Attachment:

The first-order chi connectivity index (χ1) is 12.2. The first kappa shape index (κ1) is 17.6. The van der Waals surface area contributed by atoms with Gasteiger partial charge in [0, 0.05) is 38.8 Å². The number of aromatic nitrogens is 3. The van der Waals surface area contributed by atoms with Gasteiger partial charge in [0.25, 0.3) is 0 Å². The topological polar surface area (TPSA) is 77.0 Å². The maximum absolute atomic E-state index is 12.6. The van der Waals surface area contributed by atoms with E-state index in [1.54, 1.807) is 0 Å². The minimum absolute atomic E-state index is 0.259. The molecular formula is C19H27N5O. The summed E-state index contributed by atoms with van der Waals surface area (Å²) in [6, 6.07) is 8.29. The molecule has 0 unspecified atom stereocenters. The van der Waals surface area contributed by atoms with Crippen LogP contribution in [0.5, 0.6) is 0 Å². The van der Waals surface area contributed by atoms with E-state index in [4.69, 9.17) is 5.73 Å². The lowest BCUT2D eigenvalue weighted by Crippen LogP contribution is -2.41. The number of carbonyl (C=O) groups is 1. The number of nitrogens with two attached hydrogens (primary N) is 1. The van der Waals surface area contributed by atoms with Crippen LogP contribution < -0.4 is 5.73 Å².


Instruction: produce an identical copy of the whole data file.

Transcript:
The first-order chi connectivity index (χ1) is 12.2. The first kappa shape index (κ1) is 17.6. The van der Waals surface area contributed by atoms with Gasteiger partial charge in [0, 0.05) is 38.8 Å². The number of aromatic nitrogens is 3. The van der Waals surface area contributed by atoms with Gasteiger partial charge in [0.25, 0.3) is 0 Å². The topological polar surface area (TPSA) is 77.0 Å². The maximum absolute atomic E-state index is 12.6. The van der Waals surface area contributed by atoms with E-state index in [1.54, 1.807) is 0 Å². The minimum absolute atomic E-state index is 0.259. The molecular formula is C19H27N5O. The summed E-state index contributed by atoms with van der Waals surface area (Å²) in [6, 6.07) is 8.29. The molecule has 0 unspecified atom stereocenters. The van der Waals surface area contributed by atoms with Crippen LogP contribution in [0.5, 0.6) is 0 Å². The van der Waals surface area contributed by atoms with E-state index in [4.69, 9.17) is 5.73 Å². The lowest BCUT2D eigenvalue weighted by Crippen LogP contribution is -2.41. The number of carbonyl (C=O) groups is 1. The number of nitrogens with two attached hydrogens (primary N) is 1. The van der Waals surface area contributed by atoms with Crippen LogP contribution < -0.4 is 5.73 Å².